Branding and labelling mountain products answer various needs: clarification for consumers, protection of producers and promotion of traditional know-hows and local identities. Territorial brands are thus flourishing, including in the Alpine region. To better understand these initiatives and their governance but also to foresee challenges ahead, the EUSALP Action Group 6, sub-group 2 “Future-oriented farming and forestry” organised the Workshop on “Territorial Brands in the Alpine Region”, in Bolzano, Italy, on May 13 2019.
The meeting compared several ongoing experiences of territorial brands, to raise the awareness on valorising mountain products and to discuss actual trends among practitioners. Different sessions were organised to better understand the scope of these territorial brands. To start with, initiatives from the Alpine region, focusing on the processes of involvement of operators were presented. In this session different cases were presented, such as Bohinj (SL), Rote Hann (IT), Valis Wallis promotion (CH), AFTAlp (FR), 100% Valposchiavo (CH), Marque Savoie (FR).
Apart from producers and operators, political institutions can also play a crucial role in the promotion of mountain products. In this regard, Euromontana presented the institutional work carried out since the 1990’s to obtain a European protection of mountain products. The implementation of the optional quality term “mountain product” in different European Member States was also analysed, with various implementation levels from one country to another. While Italy and Romania, for instance, created a dedicated national logo for consumers to better identify mountain products, other countries such as Spain and Croatia have not yet implemented the European legislation. Other institutional initiatives were presented, such as the coordination of 70 local brands in Germany by the Bavarian Ministry of Agriculture, Food and Forestry or the initiative from the Metropolitan City of Turin to experience a basket of typical products of the province of Turin.
The last session aimed at discussing ways to measure the economic, social, cultural and environmental impact of Territorial Brands and how they can support the development of the territory. The meeting enabled Alpine stakeholders to compare measures that are being developed to promote mountain products. Branding and labelling give importance to different aspects: local consumers’ and tourists’ expectations, the search for quality in the processes and in the products, the definition of a territorial quality which would systemise all certified products, and reflect the complexity of local identities, global and non-sectoral languages and approaches, the difficulty of bringing together local brands and brands from large regions.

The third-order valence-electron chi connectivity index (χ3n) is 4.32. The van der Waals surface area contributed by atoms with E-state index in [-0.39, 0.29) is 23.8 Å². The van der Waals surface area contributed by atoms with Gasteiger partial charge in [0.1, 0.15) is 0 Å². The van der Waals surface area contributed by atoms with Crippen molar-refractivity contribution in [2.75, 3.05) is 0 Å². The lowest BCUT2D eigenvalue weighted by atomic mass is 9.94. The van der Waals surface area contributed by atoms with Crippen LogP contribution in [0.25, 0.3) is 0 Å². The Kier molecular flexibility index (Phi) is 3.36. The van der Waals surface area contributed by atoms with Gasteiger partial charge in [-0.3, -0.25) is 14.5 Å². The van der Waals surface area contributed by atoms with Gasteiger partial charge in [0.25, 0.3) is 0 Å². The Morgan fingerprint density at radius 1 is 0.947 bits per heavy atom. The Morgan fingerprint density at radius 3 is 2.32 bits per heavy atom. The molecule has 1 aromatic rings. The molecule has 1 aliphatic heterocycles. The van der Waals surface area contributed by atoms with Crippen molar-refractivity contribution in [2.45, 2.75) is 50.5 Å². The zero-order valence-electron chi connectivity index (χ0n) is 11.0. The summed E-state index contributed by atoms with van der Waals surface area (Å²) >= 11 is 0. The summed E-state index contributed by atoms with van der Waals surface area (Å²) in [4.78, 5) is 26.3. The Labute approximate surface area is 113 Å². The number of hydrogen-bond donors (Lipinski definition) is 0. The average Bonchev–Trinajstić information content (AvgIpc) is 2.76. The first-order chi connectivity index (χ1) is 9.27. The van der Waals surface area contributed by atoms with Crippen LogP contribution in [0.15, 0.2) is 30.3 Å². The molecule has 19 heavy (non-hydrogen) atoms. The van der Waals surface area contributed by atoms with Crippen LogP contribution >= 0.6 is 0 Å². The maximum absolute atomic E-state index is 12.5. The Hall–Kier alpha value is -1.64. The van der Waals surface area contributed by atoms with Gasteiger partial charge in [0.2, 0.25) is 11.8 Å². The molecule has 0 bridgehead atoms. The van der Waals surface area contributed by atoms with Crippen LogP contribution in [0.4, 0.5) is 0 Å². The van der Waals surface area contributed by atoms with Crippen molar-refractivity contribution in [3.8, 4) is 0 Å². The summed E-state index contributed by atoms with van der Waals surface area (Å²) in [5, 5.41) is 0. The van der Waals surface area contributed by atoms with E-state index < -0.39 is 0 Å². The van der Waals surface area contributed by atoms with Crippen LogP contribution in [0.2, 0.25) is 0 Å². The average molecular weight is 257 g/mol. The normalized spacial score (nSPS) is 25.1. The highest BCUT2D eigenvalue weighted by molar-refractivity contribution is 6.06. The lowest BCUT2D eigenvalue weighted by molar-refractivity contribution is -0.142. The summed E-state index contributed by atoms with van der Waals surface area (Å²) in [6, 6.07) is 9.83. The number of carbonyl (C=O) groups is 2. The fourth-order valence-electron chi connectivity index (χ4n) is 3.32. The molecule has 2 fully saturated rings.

Discussions led to the identification of core points for future attention:
- Future new targets: Alpine territories and products must start to think about communicating with young people as the youth needs an adequate language to tell things that may interest them. New tourists from oriental regions is also a target to think about, as they have a different vision of the Alpine identity than mainstream tourists.
- Local identity: brands are based on traditional know-hows of local communities. Their ability to express their identity is a key factor for the success of the brand. Human capital in the capacity of expressing a specific identity deserves a particular attention and raises demand for trainings.
- Balance of the promotion efforts: certification processes and communication through the management of a brand are expensive activities. Finding the right and fair balance between the needs of a community in terms of identity and what it takes to promote it should be further discussed.